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Estimating soil carbon turnover using radiocarbon data: a case study for European Russia

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Brovkin,  V.
The Land in the Earth System, MPI for Meteorology, Max Planck Society;
Climate-Biogeosphere Interaction, The Land in the Earth System, MPI for Meteorology, Max Planck Society;

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Citation

Brovkin, V., Cherkinsky, A., & Gorachkin, S. (2008). Estimating soil carbon turnover using radiocarbon data: a case study for European Russia. Ecological Modelling, 216, 178-187. doi:10.1016/j.ecolmodel.2008.03.018.


Cite as: http://hdl.handle.net/11858/00-001M-0000-0011-F98E-F
Abstract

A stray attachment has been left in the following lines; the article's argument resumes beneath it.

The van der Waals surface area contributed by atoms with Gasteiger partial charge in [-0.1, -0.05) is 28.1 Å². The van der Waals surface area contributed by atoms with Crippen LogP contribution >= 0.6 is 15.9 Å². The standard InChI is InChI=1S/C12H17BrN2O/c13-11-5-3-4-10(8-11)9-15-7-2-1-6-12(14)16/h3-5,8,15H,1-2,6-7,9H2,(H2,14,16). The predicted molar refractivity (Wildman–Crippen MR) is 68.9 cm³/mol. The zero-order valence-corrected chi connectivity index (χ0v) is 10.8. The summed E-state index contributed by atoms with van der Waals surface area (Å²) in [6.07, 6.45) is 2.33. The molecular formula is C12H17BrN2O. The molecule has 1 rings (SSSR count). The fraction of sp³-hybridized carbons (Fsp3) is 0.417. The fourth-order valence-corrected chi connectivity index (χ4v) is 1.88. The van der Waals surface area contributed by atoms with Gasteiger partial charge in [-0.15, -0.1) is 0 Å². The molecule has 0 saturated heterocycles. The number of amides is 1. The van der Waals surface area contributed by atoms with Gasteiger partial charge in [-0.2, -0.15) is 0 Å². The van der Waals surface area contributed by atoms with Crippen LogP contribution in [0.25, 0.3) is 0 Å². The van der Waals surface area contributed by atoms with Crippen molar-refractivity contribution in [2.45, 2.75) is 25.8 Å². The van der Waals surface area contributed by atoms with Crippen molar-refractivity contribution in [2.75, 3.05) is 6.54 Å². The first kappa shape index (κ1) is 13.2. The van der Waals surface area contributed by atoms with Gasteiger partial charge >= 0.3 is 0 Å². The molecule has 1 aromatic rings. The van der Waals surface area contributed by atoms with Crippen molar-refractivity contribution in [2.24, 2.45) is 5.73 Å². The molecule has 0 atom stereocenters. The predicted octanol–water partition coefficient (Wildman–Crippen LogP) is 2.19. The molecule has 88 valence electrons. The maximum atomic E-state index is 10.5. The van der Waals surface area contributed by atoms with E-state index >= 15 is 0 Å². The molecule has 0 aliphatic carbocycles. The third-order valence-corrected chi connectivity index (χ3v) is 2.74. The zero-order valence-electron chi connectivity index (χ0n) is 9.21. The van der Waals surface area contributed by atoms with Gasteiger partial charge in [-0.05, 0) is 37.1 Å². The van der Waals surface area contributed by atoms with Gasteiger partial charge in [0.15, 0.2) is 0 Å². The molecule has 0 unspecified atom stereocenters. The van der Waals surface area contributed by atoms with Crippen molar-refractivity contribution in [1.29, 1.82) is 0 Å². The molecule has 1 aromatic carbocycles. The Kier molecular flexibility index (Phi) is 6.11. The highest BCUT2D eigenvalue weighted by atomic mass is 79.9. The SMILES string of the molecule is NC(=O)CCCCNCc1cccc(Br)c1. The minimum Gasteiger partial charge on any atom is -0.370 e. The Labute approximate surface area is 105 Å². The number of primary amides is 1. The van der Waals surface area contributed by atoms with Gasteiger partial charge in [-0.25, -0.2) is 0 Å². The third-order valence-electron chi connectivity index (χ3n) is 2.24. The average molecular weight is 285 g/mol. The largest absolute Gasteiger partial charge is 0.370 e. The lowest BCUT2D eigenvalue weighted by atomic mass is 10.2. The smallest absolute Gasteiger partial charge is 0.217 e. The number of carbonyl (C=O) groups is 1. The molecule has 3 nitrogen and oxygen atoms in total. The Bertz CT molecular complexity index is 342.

Turnover rates of soil carbon for 20 soil types typical for a 3.7 million km2 area of European Russia were estimated based on 14C data. The rates are corrected for bomb radiocarbon which strongly affects the topsoil 14C balance. The approach is applied for carbon stored in the organic and mineral layers of the upper 1 m of the soil profile. The turnover rates of carbon in the upper 20 cm are relatively high for forest soils (0.16–0.78% year−1), intermediate for tundra soils (0.25% year−1), and low for grassland soils (0.02–0.08% year−1) with the exception of southern Chernozems (0.32% year−1). In the soil layer of 20–100 cm depth, the turnover rates were much lower for all soil types (0.01–0.06% year−1) except for peat bog soils of the southern taiga (0.14% year−1). Combined with a map of soil type distribution and a dataset of several hundred soil carbon profiles, the method provides annual fluxes for the slowest components of soil carbon assuming that the latter is in equilibrium with climate and vegetation cover. The estimated carbon flux from the soil is highest for forest soils (12–147 gC/(m2 year)), intermediate for tundra soils (33 gC/(m2 year)), and lowest for grassland soils (1–26 gC/(m2 year)). The approach does not distinguish active and recalcitrant carbon fractions and this explains the low turnover rates in the top layer. Since changes in soil types will follow changes in climate and land cover, we suggest that pedogenesis is an important factor influencing the future dynamics of soil carbon fluxes. Up to now, both the effect of soil type changes and the clear evidence from 14C measurements that most soil organic carbon has a millennial time scale, are basically neglected in the global carbon cycle models used for projections of atmospheric CO2 in 21st century and beyond.